A World War II Story of Survival, Resilience and Redemption
By Laura Hillenbrand. 473 pp.
Random House, 2010. $27.
Laura Hillenbrand’s gifts for tempo, atmosphere, and empathy shaped Seabiscuit: An American Legend into a best-selling phenomenon. She made that Depression-era tale so vivid to contemporary readers that the horse and his handlers felt once again like tabloid heroes.
Since Hillenbrand has a remarkable affinity for never-say-die underdogs overcoming stiff odds and achieving miracles, Unbroken seems an almost inevitable follow-up. Its doughty protagonist is Louis Zamperini, who emerged from a delinquency-prone adolescence in Torrance, California to become a world-class runner with a penchant for strong finishes. He placed eighth in the 5,000-meter race at the 1936 Olympics in Berlin, but ran his last lap in an eye-popping 56 seconds. Zamperini was ready to do even better four years later at Tokyo’s Olympics. But then came World War II—which is where Unbroken’s story truly begins.
On May 27, 1943, Zamperini was serving as a turret gunner in his B-24, dubbed “the Green Hornet,” when it went down in the South Pacific while searching for a missing plane. Of the 11-member crew, only Zamperini and two others survived the crash; one of them, however, died after they had spent more than a month drifting in a rubber raft, living on storm water and whatever fish, even sharks, they could catch.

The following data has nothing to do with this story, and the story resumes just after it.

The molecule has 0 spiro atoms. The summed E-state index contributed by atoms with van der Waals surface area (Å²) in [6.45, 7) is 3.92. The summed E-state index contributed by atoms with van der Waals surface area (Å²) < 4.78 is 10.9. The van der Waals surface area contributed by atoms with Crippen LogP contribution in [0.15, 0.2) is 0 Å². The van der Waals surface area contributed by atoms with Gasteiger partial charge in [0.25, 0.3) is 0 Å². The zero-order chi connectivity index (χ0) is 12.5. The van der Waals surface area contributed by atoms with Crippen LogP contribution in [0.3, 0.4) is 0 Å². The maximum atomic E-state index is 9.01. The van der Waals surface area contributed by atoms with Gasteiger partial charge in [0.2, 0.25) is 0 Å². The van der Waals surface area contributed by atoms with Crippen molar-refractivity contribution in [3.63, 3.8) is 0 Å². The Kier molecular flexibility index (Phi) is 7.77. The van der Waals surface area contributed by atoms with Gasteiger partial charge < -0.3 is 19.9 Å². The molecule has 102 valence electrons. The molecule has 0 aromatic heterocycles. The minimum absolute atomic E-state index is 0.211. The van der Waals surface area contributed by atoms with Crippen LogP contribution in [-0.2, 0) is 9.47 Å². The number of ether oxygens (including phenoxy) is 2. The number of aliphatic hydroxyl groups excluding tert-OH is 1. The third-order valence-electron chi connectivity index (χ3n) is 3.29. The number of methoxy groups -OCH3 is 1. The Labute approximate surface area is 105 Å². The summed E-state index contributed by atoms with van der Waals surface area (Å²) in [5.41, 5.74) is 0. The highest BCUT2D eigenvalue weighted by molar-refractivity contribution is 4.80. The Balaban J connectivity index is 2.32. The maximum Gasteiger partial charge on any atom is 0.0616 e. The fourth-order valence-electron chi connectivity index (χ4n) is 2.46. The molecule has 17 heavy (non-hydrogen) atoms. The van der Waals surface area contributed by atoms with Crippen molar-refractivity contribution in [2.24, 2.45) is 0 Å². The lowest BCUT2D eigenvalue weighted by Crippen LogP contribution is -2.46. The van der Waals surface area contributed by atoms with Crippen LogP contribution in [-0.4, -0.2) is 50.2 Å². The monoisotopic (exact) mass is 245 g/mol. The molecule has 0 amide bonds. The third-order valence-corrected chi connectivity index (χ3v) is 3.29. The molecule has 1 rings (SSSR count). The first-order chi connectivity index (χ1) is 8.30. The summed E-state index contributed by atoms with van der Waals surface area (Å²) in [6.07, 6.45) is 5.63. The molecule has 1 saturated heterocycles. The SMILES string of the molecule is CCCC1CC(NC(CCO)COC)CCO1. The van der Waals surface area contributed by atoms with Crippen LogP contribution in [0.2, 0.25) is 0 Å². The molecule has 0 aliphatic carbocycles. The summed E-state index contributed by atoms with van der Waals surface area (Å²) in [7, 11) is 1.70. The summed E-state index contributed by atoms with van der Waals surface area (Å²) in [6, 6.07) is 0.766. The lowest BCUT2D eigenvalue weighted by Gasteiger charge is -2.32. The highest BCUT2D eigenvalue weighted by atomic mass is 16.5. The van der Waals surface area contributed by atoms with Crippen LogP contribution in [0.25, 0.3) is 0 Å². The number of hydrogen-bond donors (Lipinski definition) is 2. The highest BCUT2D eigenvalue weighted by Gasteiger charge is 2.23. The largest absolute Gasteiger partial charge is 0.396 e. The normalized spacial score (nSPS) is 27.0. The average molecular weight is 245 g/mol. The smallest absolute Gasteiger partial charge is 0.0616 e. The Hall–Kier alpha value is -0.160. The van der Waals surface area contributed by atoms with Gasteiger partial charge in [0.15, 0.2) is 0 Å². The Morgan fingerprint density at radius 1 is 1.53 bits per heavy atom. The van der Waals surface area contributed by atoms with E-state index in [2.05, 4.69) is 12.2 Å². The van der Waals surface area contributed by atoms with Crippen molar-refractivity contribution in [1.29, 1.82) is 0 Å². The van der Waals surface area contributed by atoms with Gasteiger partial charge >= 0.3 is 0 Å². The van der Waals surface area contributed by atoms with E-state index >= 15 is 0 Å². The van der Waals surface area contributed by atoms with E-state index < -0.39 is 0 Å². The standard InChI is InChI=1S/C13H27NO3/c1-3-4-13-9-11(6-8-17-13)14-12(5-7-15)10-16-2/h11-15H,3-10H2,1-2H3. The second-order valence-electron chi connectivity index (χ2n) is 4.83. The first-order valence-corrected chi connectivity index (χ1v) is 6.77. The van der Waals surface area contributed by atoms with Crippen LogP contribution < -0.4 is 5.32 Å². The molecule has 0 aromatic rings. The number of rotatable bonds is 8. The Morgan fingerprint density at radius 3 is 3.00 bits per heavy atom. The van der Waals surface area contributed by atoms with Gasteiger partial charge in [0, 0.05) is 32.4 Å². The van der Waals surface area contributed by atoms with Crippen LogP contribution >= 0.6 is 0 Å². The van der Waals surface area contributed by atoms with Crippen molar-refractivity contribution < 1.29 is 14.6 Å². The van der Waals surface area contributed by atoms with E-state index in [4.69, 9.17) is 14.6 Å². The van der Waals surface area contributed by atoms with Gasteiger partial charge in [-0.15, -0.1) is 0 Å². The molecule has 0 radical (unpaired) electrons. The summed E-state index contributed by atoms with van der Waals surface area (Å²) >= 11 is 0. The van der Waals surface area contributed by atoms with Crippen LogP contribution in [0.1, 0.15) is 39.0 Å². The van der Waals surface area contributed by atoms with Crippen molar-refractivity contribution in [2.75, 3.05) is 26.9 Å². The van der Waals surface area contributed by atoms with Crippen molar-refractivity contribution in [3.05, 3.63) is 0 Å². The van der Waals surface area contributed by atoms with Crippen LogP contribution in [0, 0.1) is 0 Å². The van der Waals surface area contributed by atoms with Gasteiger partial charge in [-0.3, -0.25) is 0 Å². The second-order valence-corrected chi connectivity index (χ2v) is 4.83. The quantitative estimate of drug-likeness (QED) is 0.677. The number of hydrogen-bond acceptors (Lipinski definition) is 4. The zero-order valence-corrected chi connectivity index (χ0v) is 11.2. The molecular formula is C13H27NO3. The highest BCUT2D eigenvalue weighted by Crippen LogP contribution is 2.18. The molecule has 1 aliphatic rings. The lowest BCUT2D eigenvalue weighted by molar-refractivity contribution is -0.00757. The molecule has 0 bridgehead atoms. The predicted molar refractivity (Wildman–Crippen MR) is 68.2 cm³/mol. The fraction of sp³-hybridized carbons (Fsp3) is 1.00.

After 46 days at sea, Zamperini and his fellow survivor were picked up by Japanese sailors. As was the case with other American POWs in the Pacific Theater, their captivity was filled with torment and atrocity. Hillenbrand spares little detail in recounting two years of starvation, medical experiments, slave labor, and unrelenting torture. (One guard, Mutsuhiro “the Bird” Watanabe, is singled out for taking a kind of connoisseur’s pleasure in his sadistic treatment of Zamperini and his fellow captives.) Perhaps not surprisingly, the war’s aftermath offered little immediate relief to Zamperini, who went through a troubled stateside adjustment riddled with nightmares and alcoholism, before finally finding solace in religion.
This is the kind of page-turning saga that, as with Seabiscuit, practically writes itself. Unbroken, like its predecessor, will likely appear someday onscreen at a theater near you. Yet even with so many galvanic twists and turns tugging the reader along, this book feels as if it’s trying to sell, more than tell, its story—which, as it happens, has been told many times before in newspaper, magazine, and television accounts, not to mention a 2004 reprint of the protagonist’s own 1956 autobiography Devil at My Heels. The ground, though fertile, has been thoroughly plowed. Still, since Zamperini is still alive and apparently well at age 93, it’s reasonable to expect probing from a reporter with Hillenbrand’s obvious gifts to yield greater, deeper insights into his ordeal. This, after all, is what lifted Seabiscuit to well-deserved heights. Unfortunately, she’s content here to pile on the facts and let them do the work. Unbroken tells a good yarn, but it could have been more.